Fairy Queen – A review

Imogen Stead

A student opera combining Purcell music and Shakespeare isn’t perhaps a standard night out. That is, to put it simply, because it is an outstanding night out. The meld of so many mediums makes on occasion for an overwhelming mix, with the audience never sure whether to next expect a monologue or an operatic duet. Nonetheless, there’s something incredibly charming about the plethora of talents and amusements a show such as this one offers up.

A word of warning though; Shakespeare purists may find the Fairy Queen a slightly out of body experience, the words and turns of phrase entirely familiar yet spun in an alien setting. The oddness of the language fits quite neatly with the subject matter of the play, with Titania and Oberon’s fairies running amok amidst an enchanted wood, tormenting and tantalising the humans that stray across their path.

Both Titania and Oberon were decidedly regal and yet foreign, their lavish and hedonistic costumes only adding to the real feeling that this production was transporting you to an entirely different land. Puck, played with almost manic glee by Georgie Murphy too was superb. Due regard should also be given to the actors in the ‘meta-play’ of Pyramus and Thisbe; who were all side-splittingly funny. The lovers too were played with a kind of comic petulance by Tobias Sims (Demetrius), Joe Stephenson (Lysander), Anushka Chakravarti (Hermia) and Hannah Marsters (Helena), and were clearly very well-rehearsed, their scenes filled with the kind of fast paced interaction that can only come through copious work in the run up to the production.

The ensemble of the piece were slick and polished, big cast stage moments executed with vivacity and the sort of playful agility you’d expect of a band of fae. The staging itself was fairly stark in many ways, but given the colourfulness of the action going on in front of this carefully bare set it was not a surprising stylistic decision. And what breadth! Acrobats and singers, dancers and actors, comedians and tragedians; absolutely breath taking.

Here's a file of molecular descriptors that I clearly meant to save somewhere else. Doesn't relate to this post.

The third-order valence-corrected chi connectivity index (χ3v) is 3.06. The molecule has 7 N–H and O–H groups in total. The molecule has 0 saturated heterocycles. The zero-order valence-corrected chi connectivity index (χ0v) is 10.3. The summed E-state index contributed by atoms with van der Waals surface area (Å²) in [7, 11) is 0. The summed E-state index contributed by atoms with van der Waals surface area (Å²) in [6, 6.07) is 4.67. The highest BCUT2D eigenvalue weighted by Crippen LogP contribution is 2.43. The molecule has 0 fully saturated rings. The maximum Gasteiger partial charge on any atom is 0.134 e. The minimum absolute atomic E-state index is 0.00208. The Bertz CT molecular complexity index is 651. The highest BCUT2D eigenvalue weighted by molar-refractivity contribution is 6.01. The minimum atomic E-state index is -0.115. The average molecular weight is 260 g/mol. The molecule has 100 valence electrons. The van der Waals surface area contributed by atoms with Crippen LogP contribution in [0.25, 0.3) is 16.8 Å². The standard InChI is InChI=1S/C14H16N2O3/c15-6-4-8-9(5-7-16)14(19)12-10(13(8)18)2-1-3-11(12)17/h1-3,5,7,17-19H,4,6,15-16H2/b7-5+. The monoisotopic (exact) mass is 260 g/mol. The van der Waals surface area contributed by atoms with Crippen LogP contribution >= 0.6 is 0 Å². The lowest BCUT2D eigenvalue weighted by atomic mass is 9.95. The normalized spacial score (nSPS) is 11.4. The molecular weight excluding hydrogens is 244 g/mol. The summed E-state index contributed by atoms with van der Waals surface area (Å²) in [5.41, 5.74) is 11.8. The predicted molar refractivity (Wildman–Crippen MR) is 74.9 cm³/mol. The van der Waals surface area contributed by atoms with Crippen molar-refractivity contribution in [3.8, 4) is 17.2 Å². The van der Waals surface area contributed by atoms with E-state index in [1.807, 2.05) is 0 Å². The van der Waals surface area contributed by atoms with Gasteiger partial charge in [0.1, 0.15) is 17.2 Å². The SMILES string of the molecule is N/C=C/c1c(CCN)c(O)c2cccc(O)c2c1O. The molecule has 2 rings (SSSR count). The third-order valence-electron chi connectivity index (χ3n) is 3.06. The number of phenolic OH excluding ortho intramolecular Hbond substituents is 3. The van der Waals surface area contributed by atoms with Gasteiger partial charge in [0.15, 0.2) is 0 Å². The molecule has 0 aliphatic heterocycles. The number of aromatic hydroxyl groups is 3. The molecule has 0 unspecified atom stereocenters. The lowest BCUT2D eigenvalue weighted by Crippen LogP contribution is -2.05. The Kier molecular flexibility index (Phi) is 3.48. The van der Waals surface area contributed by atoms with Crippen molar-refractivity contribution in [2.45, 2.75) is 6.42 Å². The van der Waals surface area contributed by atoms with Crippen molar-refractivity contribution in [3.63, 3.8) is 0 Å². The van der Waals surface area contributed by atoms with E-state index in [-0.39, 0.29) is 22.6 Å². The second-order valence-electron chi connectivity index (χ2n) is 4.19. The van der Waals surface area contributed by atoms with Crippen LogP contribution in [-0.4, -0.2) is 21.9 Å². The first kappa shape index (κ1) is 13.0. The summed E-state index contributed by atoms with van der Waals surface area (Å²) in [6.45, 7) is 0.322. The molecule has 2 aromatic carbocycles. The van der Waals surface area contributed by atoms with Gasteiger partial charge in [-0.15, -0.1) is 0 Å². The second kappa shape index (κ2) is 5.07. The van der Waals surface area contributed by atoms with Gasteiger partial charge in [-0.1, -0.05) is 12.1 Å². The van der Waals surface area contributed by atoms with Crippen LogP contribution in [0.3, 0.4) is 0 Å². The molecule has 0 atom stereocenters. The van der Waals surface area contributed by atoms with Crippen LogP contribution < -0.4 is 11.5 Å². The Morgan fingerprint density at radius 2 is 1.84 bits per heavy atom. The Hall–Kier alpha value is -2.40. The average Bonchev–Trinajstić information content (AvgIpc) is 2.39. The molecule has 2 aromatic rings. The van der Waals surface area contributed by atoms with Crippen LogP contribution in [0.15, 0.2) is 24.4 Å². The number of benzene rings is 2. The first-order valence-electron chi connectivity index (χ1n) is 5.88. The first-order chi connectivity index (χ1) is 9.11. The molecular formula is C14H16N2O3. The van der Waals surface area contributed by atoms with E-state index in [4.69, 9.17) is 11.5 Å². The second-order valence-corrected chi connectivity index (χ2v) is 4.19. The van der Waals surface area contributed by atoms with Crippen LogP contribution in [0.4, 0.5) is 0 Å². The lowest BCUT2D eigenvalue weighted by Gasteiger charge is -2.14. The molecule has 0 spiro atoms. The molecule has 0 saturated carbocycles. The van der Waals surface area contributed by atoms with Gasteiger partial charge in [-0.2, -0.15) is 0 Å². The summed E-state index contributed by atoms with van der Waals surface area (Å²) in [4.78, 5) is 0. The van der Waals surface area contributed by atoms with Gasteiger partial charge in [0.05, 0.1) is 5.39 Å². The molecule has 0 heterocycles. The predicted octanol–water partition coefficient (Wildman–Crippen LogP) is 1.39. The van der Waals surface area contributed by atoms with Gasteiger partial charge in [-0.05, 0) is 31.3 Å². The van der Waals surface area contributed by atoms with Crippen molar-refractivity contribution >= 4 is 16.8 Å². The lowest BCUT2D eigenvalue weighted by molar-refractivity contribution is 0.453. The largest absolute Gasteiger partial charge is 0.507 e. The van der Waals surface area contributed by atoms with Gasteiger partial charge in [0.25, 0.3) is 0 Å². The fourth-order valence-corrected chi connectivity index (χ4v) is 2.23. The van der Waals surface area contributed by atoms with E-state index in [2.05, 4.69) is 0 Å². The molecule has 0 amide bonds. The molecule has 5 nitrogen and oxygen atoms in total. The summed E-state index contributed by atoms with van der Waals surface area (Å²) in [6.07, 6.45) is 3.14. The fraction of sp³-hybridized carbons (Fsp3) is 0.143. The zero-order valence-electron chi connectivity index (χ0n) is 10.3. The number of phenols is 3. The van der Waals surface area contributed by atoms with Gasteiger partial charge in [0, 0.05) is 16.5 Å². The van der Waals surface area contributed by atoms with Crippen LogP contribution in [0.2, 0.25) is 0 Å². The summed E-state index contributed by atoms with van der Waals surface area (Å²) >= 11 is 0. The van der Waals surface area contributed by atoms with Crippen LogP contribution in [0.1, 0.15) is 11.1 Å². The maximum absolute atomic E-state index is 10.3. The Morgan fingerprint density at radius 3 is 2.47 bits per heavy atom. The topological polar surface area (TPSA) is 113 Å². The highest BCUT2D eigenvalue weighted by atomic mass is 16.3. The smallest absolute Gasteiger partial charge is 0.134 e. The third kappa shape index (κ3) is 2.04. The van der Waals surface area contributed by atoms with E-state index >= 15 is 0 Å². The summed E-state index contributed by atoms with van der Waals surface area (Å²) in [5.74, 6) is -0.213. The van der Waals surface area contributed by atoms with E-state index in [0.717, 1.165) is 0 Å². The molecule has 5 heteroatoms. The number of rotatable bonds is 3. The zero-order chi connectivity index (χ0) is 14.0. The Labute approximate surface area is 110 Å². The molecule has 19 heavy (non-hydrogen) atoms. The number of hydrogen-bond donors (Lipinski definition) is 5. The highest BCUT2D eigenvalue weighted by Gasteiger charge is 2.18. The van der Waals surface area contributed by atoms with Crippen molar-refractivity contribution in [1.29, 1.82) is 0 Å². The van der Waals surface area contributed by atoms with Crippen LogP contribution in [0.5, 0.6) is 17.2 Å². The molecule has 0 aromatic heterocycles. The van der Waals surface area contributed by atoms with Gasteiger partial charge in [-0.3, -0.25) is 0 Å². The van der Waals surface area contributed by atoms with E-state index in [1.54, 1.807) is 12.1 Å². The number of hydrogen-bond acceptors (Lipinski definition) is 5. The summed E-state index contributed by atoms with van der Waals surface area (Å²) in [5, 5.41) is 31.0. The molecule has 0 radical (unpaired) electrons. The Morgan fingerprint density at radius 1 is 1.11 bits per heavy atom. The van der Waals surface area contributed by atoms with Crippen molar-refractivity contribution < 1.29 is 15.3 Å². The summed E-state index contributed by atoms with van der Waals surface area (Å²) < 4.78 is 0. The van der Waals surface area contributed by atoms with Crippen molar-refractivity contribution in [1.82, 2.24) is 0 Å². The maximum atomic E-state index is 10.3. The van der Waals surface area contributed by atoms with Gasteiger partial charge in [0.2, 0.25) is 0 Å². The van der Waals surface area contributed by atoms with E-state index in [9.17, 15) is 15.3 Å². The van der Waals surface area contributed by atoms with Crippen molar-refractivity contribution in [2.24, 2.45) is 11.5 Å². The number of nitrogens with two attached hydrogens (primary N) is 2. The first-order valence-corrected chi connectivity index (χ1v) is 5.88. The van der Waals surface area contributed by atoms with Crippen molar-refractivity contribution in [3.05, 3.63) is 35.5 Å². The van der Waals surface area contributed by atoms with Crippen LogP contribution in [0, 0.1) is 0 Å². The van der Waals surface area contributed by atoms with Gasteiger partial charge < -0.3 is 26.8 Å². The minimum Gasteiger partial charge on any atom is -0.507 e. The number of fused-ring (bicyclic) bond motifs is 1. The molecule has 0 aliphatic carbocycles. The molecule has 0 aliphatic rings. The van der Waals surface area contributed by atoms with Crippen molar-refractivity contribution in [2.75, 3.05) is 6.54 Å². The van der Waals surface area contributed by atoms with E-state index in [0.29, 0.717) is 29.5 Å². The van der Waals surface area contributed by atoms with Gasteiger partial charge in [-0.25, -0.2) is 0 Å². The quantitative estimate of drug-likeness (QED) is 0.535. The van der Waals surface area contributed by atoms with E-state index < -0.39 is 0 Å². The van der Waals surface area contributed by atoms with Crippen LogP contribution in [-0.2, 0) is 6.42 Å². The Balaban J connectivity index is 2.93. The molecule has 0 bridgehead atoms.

Particularly impressive, and deserving of a special mention, was the singer who stepped in for Timothy Coleman’s role as Apollo at incredibly short notice. However, aside from this exceptional case, the singing overall was good, delivered with genuine feeling and the right mixture of stage presence and technical efficacy. There were occasions upon which one felt the size of the theatre at the Playhouse was slightly beyond the reach of some of the lungs of the singers, undoubtedly a daunting task. However, this was certainly not the case for all the singers, with the particularly raw and affecting lament of Indyana Schneider nearly reducing many to tears.

Regardless of any flaws the production might have had, I think you’d be hard-pressed to find a member of the audience that genuinely didn’t enjoy the evening of full entertainment. This reviewer certainly left the Oxford Playhouse with the impression that this was not your average production, and not your average cast.


Sorrel Evans

On Thursday night, while the majority of my friends were fixed firmly in the very real world of essays, exams, and Netflix, I was sitting in the Playhouse, waiting to be transported far away to Fairyland by the cast of the Fairy Queen, a ‘semi-opera’ of the 17th century that interweaves Shakespeare’s text of A Midsummer Night’s Dream with a beautiful accompanying musical score by Purcell. The journey began with a Shakespearean-style prologue, delivered meticulously as the lights began to dim and the introductory music faded away, and entertainingly twisted to its modern day audience – we were invited to be part of a story ‘better than any on Snapchat’ – and was a much more engaging way of chastising mobile phone use than the usual stern reminders we get in the theatre nowadays.